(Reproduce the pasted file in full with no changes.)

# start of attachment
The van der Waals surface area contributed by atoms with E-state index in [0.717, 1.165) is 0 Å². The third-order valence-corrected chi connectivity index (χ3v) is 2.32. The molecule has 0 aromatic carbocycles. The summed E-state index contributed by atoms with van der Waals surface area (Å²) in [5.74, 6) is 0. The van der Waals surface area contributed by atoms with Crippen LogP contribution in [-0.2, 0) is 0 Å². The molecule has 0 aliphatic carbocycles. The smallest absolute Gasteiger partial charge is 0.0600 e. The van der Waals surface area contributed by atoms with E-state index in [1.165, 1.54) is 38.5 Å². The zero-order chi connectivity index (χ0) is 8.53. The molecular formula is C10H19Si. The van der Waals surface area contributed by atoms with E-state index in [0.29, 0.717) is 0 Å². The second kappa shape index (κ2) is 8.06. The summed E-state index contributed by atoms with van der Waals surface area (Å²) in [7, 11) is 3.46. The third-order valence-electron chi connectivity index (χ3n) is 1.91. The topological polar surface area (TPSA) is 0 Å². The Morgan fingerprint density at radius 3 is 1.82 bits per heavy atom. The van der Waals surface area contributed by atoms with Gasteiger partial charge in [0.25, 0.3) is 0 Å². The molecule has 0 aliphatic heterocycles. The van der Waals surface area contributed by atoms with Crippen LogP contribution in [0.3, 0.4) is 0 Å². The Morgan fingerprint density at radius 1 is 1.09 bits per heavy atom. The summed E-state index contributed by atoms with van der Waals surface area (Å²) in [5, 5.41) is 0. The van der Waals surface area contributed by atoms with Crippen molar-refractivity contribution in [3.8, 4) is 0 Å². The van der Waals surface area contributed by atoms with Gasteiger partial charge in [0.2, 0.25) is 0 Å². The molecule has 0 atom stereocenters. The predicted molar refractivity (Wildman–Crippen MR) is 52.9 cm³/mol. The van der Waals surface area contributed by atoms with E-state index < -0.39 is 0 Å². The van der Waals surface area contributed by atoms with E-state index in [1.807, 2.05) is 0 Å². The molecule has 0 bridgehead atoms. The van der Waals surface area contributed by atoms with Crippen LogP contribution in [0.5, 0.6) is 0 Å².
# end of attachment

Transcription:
The van der Waals surface area contributed by atoms with E-state index in [0.717, 1.165) is 0 Å². The third-order valence-corrected chi connectivity index (χ3v) is 2.32. The molecule has 0 aromatic carbocycles. The summed E-state index contributed by atoms with van der Waals surface area (Å²) in [5.74, 6) is 0. The van der Waals surface area contributed by atoms with Crippen LogP contribution in [-0.2, 0) is 0 Å². The molecule has 0 aliphatic carbocycles. The smallest absolute Gasteiger partial charge is 0.0600 e. The van der Waals surface area contributed by atoms with E-state index in [1.165, 1.54) is 38.5 Å². The zero-order chi connectivity index (χ0) is 8.53. The molecular formula is C10H19Si. The van der Waals surface area contributed by atoms with E-state index in [0.29, 0.717) is 0 Å². The second kappa shape index (κ2) is 8.06. The summed E-state index contributed by atoms with van der Waals surface area (Å²) in [7, 11) is 3.46. The third-order valence-electron chi connectivity index (χ3n) is 1.91. The topological polar surface area (TPSA) is 0 Å². The Morgan fingerprint density at radius 3 is 1.82 bits per heavy atom. The van der Waals surface area contributed by atoms with Gasteiger partial charge in [0.25, 0.3) is 0 Å². The molecule has 0 aliphatic heterocycles. The van der Waals surface area contributed by atoms with Crippen LogP contribution in [0.3, 0.4) is 0 Å². The Morgan fingerprint density at radius 1 is 1.09 bits per heavy atom. The summed E-state index contributed by atoms with van der Waals surface area (Å²) in [5, 5.41) is 0. The van der Waals surface area contributed by atoms with Crippen molar-refractivity contribution in [3.8, 4) is 0 Å². The van der Waals surface area contributed by atoms with Gasteiger partial charge in [0.2, 0.25) is 0 Å². The molecule has 0 atom stereocenters. The predicted molar refractivity (Wildman–Crippen MR) is 52.9 cm³/mol. The van der Waals surface area contributed by atoms with E-state index < -0.39 is 0 Å². The van der Waals surface area contributed by atoms with E-state index in [1.807, 2.05) is 0 Å². The molecule has 0 bridgehead atoms. The van der Waals surface area contributed by atoms with Crippen LogP contribution in [0.5, 0.6) is 0 Å².